Today you get more than links, because I need to write about something that has been annoying me. It might annoy you, too. The fact that I'm writing about this two weeks after the fact just reinforces why I am not an A-list blogger.
ATTN: Tech Bloggers! You are not all there is. Yours are not the only blogs; you are not the only bloggers.
Last month, Robert Scoble (whom I read, ironically, due to a Montana -- that is, a human -- connection) wrote:
. . . there’s something deeper going on on on blogs.
1. Blogs have lost their humanity. Their weirdness. Instead we’ve become vehicles to announce new products and initiatives . . .
2. We’ve gotten too caught up in the TechMeme games.
3. We’re bored. The interesting stuff is happening off blogs . . .
4. Creative stuff and ideas and questions are getting spread out all over the place.
I tried to challenge him on this in comments, but gave up when he responded, after several exchanges (in one of which he told me I have no clue):
SB: do you “read” a newspaper? Really? Do you read every single word in it? Or just scan the page for something interesting, then you read that in depth don’t you? To me that whole process +is+ reading.
But don’t judge me on whether I’m scanning or not. If I’m not “reading” the materials coming through my feed stream I won’t pick killer stuff for you. Judge me by what I put on my link blog. is it the best stuff available? Yes or no. Many many people tell me it is. So, if that’s true, then I must have picked those items somehow. Hint: I read EVERYTHING in depth that I put on there.
His analogy is a good one; it makes my point. When I did read a daily newspaper, I didn't actually read it; I scanned it.
My point was that he should put the newspaper down, and pick up a book. Read some poems, read a biography, read a memoir. Read some thoughtful nonfiction. Look through an art or photography book.
Blogs are doing all of these; just not the blogs he reads. Apparently.
I was reminded of this when I came across Blog Like a Person, Not Like a Cyborg:
I’ve noticed that I’m becoming increasingly sad as I go through my feed reader these days. My favorite bloggers are taking the TechMeme bait and writing about topics they don’t particular care about just so TechMeme will find the link and pick up their story. We’re all guilty of that from time to time, but it doesn’t exactly help foster conversation or make you more human to your readers. If anything, it kills the conversation and makes you sound like a robot. And while we’re all looking in the same direction and talking about how smart we are examining the stories seated over there on the right, we’re missing all the excitement that’s going on over on the left. It’s like that stuff never happened. We’re just a bunch of blogging cyborgs.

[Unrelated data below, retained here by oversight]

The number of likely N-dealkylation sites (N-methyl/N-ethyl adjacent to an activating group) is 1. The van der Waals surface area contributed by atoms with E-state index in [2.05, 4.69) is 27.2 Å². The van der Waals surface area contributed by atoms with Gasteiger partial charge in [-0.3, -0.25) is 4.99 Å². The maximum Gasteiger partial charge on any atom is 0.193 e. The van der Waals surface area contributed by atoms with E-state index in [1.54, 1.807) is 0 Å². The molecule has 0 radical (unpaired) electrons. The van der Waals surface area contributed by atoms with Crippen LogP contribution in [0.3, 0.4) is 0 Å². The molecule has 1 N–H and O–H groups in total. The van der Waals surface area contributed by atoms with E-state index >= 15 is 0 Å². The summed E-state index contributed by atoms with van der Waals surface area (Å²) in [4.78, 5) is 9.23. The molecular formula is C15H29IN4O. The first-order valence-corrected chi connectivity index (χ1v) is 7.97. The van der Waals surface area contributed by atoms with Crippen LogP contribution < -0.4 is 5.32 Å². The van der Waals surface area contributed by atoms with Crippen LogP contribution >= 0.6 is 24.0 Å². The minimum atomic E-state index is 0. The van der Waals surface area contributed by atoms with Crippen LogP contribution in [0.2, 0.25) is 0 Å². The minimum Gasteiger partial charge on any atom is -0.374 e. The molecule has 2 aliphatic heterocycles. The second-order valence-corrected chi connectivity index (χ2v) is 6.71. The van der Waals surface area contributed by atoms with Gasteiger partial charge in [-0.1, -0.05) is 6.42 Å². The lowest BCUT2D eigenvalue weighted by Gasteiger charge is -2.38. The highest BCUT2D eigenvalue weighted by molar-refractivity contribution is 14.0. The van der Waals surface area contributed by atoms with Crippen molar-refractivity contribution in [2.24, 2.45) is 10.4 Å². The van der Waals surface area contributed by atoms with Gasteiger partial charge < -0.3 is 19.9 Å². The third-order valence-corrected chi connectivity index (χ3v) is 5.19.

But we aren't! I mean, maybe the tech bloggers are. Maybe the
meta-bloggers are (though we have Skellie, who is certainly not a
cyborg.) But since when are these the bloggers? The only bloggers?
What about the rest of us? Lisa Barone (quoted above, who writes like a person) also says:
. . . it’s becoming increasingly difficult to stay motivated and dedicated as competition increases. It also doesn’t help that us bloggers often feel like we’re being talked over, that we feel like no one cares what we have to say, and that top bloggers often seem less concerned about growing their community and more interested in getting picked up by TechMeme.
What if we said: books have lost their humanity. Writers have gotten bored. Artists feel that no one cares ...
Yes! There IS something deeper going on on blogs.
We do care about growing (that is, nurturing) our community. We aren't trying to get picked up by TechMeme, or Digg, or whatever. Yoo-Hoo! We're over here, on the left!
We're the blogs that get dismissed, because we post photos of our kids, and cats (& omg! teddy bears!); because we talk about our daily weird and interesting lives.
We're the personal bloggers, the poetry-bloggers, the photo-bloggers, the online diarists, the science bloggers, the nature bloggers. Here we are, doing our creative stuff and asking questions and sharing ideas.
We're simply trying to connect our human experience with other humans. Want to read (not scan) blogs full of humanity? Check out the Watermark Favorites blogroll. I bet your blogroll is full of humanity, too.
And -- oh, yeah -- weekly blogging links:
- Why You Should Start a Swipe File Today
- The Big Juicy Twitter Guide
- Jazz and the Art of Improvisational Blogging
- Live.com Releases Very Simple Page Translation Tool
- Bruceclay.com - Creating a Powerblogging Toolset
- Twitter for Traffic and Talk: Who is Using Twitter and How? @ chrisg.com
- Widgets and Gadgets for Twitter
- Don't Click Here: The Art of Hyperlinking
Go, my friend, and blog like a person.